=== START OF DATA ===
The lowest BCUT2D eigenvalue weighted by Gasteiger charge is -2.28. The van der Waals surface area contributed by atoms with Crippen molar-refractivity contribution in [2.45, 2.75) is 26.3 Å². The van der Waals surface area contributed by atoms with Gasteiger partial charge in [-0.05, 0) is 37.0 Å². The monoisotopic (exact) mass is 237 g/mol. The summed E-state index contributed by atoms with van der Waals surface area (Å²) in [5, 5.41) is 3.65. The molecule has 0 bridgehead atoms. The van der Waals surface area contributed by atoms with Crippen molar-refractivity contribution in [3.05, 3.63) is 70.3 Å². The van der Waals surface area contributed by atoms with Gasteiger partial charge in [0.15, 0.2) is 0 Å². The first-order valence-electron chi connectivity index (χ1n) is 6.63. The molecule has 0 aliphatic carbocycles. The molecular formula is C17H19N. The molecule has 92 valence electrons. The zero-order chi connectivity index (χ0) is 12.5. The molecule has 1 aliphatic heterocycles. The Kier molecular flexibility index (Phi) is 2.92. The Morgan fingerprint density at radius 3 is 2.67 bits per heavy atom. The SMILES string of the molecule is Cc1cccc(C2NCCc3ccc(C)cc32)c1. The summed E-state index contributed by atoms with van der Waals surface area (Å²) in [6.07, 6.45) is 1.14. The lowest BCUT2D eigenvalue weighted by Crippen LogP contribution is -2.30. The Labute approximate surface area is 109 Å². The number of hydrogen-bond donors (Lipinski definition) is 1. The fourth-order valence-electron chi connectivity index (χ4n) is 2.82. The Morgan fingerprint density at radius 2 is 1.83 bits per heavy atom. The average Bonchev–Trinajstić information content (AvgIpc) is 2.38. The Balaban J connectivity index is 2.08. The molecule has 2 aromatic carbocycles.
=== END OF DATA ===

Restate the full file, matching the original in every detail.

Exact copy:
The lowest BCUT2D eigenvalue weighted by Gasteiger charge is -2.28. The van der Waals surface area contributed by atoms with Crippen molar-refractivity contribution in [2.45, 2.75) is 26.3 Å². The van der Waals surface area contributed by atoms with Gasteiger partial charge in [-0.05, 0) is 37.0 Å². The monoisotopic (exact) mass is 237 g/mol. The summed E-state index contributed by atoms with van der Waals surface area (Å²) in [5, 5.41) is 3.65. The molecule has 0 bridgehead atoms. The van der Waals surface area contributed by atoms with Crippen molar-refractivity contribution in [3.05, 3.63) is 70.3 Å². The van der Waals surface area contributed by atoms with Gasteiger partial charge in [0.15, 0.2) is 0 Å². The first-order valence-electron chi connectivity index (χ1n) is 6.63. The molecule has 0 aliphatic carbocycles. The molecular formula is C17H19N. The molecule has 92 valence electrons. The zero-order chi connectivity index (χ0) is 12.5. The molecule has 1 aliphatic heterocycles. The Kier molecular flexibility index (Phi) is 2.92. The Morgan fingerprint density at radius 3 is 2.67 bits per heavy atom. The SMILES string of the molecule is Cc1cccc(C2NCCc3ccc(C)cc32)c1. The summed E-state index contributed by atoms with van der Waals surface area (Å²) in [6.07, 6.45) is 1.14. The lowest BCUT2D eigenvalue weighted by Crippen LogP contribution is -2.30. The Labute approximate surface area is 109 Å². The number of hydrogen-bond donors (Lipinski definition) is 1. The fourth-order valence-electron chi connectivity index (χ4n) is 2.82. The Morgan fingerprint density at radius 2 is 1.83 bits per heavy atom. The average Bonchev–Trinajstić information content (AvgIpc) is 2.38. The Balaban J connectivity index is 2.08. The molecule has 2 aromatic carbocycles.